An Evening With Boycott and Aggers – Review – Hull City Hall
By Karl Hornsey, February 2018
Anyone familiar with listening to Jonathan Agnew and Geoffrey Boycott on Test Match Special will know what to expect from this short tour of theatre dates, and this evening at Hull City Hall didn’t disappoint.
Aggers is no stranger to such occasions, having also taken to the stage with the likes of Phil Tufnell and David Lloyd, and he plays his part as mein host and the straight man with aplomb, allowing, in this case, Boycott to be the star of the show.
There can be few sportsmen of the last 50 years who have divided opinion as much as ‘Sir Geoffrey’, as he’s widely known in Yorkshire, but even those who don’t like the opinionated former England and Yorkshire opener, cannot fail to be entertained by his storytelling and anecdotes of years gone by.
Aggers gently coaxes Boycott, not that he needs prompting to bring his opinions to the table, into subjects ranging from the recent Ashes series, his thoughts on coaching, Boycott’s own career and achievements for England and, perhaps most fascinatingly, his time in the Yorkshire dressing room of the 1960s and 70s.
Boycott is on fine form discussing the divisions in a squad that is up there with the finest ever to be assembled in the sport, and openly accepting of the mistakes he made, including taking on the captaincy of a side on the wane. With characters such as Brian Close and Fred Trueman to draw from, the evening provides plenty of near-the-knuckle tales, told with brutal honesty by Boycott, intermingled with clips on the big screen of the man’s outstanding career.
The first half follows this format, with Aggers largely there to tease Boycott, deliver him a few half volleys to smash to the boundary, and then softening him up with some bouncers on the subject of his recent TMS wind-up, when he managed to convince Boycott that his cherished 100th 100, scored at Headingley, was in fact only the 99th of his career.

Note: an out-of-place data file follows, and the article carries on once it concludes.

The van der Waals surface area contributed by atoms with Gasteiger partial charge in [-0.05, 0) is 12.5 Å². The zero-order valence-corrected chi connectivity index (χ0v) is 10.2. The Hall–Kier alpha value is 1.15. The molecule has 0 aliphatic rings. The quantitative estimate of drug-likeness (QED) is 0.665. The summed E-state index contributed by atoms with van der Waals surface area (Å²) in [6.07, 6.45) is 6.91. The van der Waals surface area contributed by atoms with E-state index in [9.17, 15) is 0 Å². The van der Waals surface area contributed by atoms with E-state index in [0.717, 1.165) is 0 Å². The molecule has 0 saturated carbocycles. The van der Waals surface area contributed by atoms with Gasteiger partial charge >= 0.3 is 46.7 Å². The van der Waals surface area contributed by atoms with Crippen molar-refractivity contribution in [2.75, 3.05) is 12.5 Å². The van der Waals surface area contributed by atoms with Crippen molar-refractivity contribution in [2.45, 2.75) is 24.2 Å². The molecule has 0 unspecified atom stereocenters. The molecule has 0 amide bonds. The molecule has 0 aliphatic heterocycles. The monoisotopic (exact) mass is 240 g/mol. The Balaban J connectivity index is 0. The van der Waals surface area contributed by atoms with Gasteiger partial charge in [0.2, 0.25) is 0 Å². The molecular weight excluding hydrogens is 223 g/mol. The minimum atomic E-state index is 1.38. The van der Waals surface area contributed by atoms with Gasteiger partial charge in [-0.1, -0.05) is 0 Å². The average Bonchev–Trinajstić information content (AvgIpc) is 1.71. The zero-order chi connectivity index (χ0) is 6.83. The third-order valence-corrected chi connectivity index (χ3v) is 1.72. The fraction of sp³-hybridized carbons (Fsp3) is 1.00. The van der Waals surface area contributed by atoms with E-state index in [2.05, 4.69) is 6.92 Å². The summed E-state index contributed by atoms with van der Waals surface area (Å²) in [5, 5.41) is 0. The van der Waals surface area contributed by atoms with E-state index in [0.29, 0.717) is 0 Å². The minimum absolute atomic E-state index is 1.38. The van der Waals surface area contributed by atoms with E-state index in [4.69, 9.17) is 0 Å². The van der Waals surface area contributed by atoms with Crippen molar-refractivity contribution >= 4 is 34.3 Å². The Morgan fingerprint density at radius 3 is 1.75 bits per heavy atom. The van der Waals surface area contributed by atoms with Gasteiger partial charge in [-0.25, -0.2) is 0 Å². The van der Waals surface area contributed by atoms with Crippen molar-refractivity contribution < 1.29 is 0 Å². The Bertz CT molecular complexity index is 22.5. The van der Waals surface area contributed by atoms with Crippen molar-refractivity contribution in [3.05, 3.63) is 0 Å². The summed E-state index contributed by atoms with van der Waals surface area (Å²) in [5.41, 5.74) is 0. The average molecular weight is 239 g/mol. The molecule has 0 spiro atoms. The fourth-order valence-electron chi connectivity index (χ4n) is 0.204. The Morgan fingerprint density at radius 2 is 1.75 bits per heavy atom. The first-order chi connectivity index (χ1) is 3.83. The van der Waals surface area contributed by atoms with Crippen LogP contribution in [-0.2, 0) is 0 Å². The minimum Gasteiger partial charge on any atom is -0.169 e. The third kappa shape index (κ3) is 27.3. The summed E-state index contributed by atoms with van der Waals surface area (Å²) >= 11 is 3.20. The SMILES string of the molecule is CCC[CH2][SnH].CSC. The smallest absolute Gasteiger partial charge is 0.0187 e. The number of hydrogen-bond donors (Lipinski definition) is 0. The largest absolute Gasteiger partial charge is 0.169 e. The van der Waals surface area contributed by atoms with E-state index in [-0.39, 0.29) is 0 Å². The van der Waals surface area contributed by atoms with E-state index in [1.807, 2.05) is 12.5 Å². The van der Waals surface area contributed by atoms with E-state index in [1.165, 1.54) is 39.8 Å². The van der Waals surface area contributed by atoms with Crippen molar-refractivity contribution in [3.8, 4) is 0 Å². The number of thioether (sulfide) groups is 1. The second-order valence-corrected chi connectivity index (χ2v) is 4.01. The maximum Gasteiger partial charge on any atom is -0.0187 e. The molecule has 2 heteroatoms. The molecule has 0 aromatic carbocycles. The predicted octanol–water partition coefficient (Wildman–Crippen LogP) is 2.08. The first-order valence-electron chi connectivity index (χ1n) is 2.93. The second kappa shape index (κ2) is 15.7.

“Two of the finest broadcasters”
The second half of the show is made up of questions and tweets from the audience, which allows Aggers to contribute more to the general discussion about the current state of the sport, some of the greatest players to have played the game, and there’s also the chance to hear more classic pieces of commentary, including his ‘legover’ moment with Brian Johnston and a more recent one involving Tuffers and the wonderfully named Pakistan opener Fakhar Zaman.
For a fan of TMS such as I, these evenings are like sitting in your favourite armchair in front of a roaring fire with the radio on, listening to two of the finest broadcasters around chew the fat on all manner of subjects. It’s cosy, familiar and thoroughly entertaining, and I would recommend it to anyone when Aggers and co are next in these parts.